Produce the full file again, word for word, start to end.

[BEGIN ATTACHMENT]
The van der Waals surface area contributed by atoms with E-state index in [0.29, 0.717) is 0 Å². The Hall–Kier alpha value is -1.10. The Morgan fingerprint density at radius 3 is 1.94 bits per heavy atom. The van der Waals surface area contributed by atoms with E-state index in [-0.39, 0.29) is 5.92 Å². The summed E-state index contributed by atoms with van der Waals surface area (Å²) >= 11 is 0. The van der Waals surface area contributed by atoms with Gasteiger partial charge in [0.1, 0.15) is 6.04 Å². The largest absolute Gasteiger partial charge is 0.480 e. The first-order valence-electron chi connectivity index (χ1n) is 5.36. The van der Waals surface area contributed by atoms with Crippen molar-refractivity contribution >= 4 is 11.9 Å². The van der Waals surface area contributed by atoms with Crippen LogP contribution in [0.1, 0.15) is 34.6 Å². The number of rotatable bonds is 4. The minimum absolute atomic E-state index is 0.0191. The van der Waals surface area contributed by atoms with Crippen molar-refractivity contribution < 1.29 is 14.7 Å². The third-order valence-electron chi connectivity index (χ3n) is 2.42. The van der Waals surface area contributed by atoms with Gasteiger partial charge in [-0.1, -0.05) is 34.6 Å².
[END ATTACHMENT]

The van der Waals surface area contributed by atoms with E-state index in [0.29, 0.717) is 0 Å². The Hall–Kier alpha value is -1.10. The Morgan fingerprint density at radius 3 is 1.94 bits per heavy atom. The van der Waals surface area contributed by atoms with E-state index in [-0.39, 0.29) is 5.92 Å². The summed E-state index contributed by atoms with van der Waals surface area (Å²) >= 11 is 0. The van der Waals surface area contributed by atoms with Gasteiger partial charge in [0.1, 0.15) is 6.04 Å². The largest absolute Gasteiger partial charge is 0.480 e. The first-order valence-electron chi connectivity index (χ1n) is 5.36. The van der Waals surface area contributed by atoms with Crippen molar-refractivity contribution >= 4 is 11.9 Å². The van der Waals surface area contributed by atoms with Crippen LogP contribution in [0.1, 0.15) is 34.6 Å². The number of rotatable bonds is 4. The minimum absolute atomic E-state index is 0.0191. The van der Waals surface area contributed by atoms with Crippen molar-refractivity contribution < 1.29 is 14.7 Å². The third-order valence-electron chi connectivity index (χ3n) is 2.42. The van der Waals surface area contributed by atoms with Gasteiger partial charge in [-0.1, -0.05) is 34.6 Å².